I suspect that due to some erroneous information I got from the mechanic who rebuilt my tranny combined with his failure to properly install the oil seal and some long runs (over 48 hours in a row) the transmission must have run dry and burned up. As a consequence of this MER has suggested that I send them my transmission to have it inspected for problems relating to dry running. Their admonition being that if it ran dry I might not be able to detect all of the possible failures and rebulding it might lead to a short life after the fact.

Sadly I cant find a way to get it out without removing the whole bell housing and that means finding a jack and supporting the rear of the engine. This is most unfortunate as I was hoping I could just unbolt the clutch case from the bell housing and leave the engine on it's mounts but upon further inspection it looks like the bolts that hold the bell housing and clutch case together unbolt from the inside of the bell housing and can only be removed after taking them off the engine. It also occurs to me that there is no way to slide the tranny aft without actually taking the rear mounts completely out since they mount on the rear of the bell housing. Still I suspect that as long as I leave the bottom nuts alone that the alignment wont suffer and all will be fairly straight forward.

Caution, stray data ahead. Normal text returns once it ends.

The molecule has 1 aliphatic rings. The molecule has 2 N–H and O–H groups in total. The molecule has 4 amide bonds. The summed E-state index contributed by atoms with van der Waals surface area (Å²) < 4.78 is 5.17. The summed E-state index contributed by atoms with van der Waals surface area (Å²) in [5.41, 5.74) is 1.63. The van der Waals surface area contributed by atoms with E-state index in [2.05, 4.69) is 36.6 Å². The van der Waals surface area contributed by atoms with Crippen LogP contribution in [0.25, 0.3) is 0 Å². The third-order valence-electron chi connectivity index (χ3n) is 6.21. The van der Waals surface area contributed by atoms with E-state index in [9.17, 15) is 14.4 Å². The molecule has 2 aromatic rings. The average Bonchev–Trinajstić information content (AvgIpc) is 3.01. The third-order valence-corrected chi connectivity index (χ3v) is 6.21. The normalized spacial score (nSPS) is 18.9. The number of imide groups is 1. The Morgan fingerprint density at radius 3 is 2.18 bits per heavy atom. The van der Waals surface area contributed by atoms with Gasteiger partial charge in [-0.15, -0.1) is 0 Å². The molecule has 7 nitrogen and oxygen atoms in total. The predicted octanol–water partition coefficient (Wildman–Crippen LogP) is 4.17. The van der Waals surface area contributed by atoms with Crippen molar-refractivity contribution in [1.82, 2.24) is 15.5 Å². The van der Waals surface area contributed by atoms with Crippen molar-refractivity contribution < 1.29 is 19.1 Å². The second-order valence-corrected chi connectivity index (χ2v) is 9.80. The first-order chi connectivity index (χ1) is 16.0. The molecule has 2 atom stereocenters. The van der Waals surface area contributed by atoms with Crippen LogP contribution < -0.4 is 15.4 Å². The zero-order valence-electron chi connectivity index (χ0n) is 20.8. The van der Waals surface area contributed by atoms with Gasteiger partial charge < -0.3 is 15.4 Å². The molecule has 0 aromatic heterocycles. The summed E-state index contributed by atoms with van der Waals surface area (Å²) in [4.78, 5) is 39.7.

Oh well, I am off to find a bus to the Napa Auto Parts here in Ensenada in hopes we'll be able to find a small bottleneck jack there.

Thanks again for all your help,
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Old 07-12-2006, 21:32   #57
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Make a list of all the tools...

I hope that I'm too late and your tranny is fixed.
My suggestion is to make a list of all the tools that you think that you might need and buy them.
Having the right tools on hand means that you can be sitting there scratching your head and suddenly the solution occurs and the problem is fixed.
Same for spare parts but one can end up with a lot of unused spare parts.
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Old 07-12-2006, 23:07   #58
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All the best Adam. I'll look forward to hearing the end of the saga sometime soon.
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Old 29-01-2007, 11:53   #59
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Has anyone heard from Adam?

Adam, you okay?
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Old 29-01-2007, 12:43   #60
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Thumbs up

Havent posted to the website in some time now, I would like to say this is because I have spent the last 3 months turning Estrella into a new boat but the truth is we have been taking it easy while getting the neccesary projects mostly done.

Family visits for the holidays etc have helped to delay us.

It seems that I overcomplicated my analysis of this problem (one of my least favorite idiosyncrasies) I met a british fellow who was averse to paying to have work done and insisted i do my tranny myself. When I told him I was gonna pull it myself and send it to Seattle he challenged me with the phrase "Want me to do it for you?"